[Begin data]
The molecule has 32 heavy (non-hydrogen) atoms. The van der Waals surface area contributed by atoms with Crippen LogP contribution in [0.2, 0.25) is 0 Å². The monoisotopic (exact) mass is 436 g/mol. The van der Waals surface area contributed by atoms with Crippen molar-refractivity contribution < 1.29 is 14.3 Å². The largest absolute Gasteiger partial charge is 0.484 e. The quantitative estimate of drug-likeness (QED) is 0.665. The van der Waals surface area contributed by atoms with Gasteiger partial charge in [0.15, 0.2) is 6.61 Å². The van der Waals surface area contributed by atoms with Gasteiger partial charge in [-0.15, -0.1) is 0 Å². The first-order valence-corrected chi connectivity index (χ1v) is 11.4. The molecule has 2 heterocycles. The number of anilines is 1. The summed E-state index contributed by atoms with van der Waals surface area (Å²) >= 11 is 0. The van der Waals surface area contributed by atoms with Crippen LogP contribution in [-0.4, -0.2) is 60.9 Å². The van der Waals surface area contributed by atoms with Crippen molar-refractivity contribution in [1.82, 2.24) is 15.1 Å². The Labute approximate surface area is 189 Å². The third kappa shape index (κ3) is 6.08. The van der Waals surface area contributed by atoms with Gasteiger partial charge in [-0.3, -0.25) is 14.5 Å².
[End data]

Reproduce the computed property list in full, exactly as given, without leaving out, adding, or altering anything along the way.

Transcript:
The molecule has 32 heavy (non-hydrogen) atoms. The van der Waals surface area contributed by atoms with Crippen LogP contribution in [0.2, 0.25) is 0 Å². The monoisotopic (exact) mass is 436 g/mol. The van der Waals surface area contributed by atoms with Crippen molar-refractivity contribution < 1.29 is 14.3 Å². The largest absolute Gasteiger partial charge is 0.484 e. The quantitative estimate of drug-likeness (QED) is 0.665. The van der Waals surface area contributed by atoms with Gasteiger partial charge in [0.15, 0.2) is 6.61 Å². The van der Waals surface area contributed by atoms with Gasteiger partial charge in [-0.15, -0.1) is 0 Å². The first-order valence-corrected chi connectivity index (χ1v) is 11.4. The molecule has 2 heterocycles. The number of anilines is 1. The summed E-state index contributed by atoms with van der Waals surface area (Å²) >= 11 is 0. The van der Waals surface area contributed by atoms with Crippen LogP contribution in [-0.4, -0.2) is 60.9 Å². The van der Waals surface area contributed by atoms with Crippen molar-refractivity contribution in [1.82, 2.24) is 15.1 Å². The Labute approximate surface area is 189 Å². The third kappa shape index (κ3) is 6.08. The van der Waals surface area contributed by atoms with Gasteiger partial charge in [-0.3, -0.25) is 14.5 Å².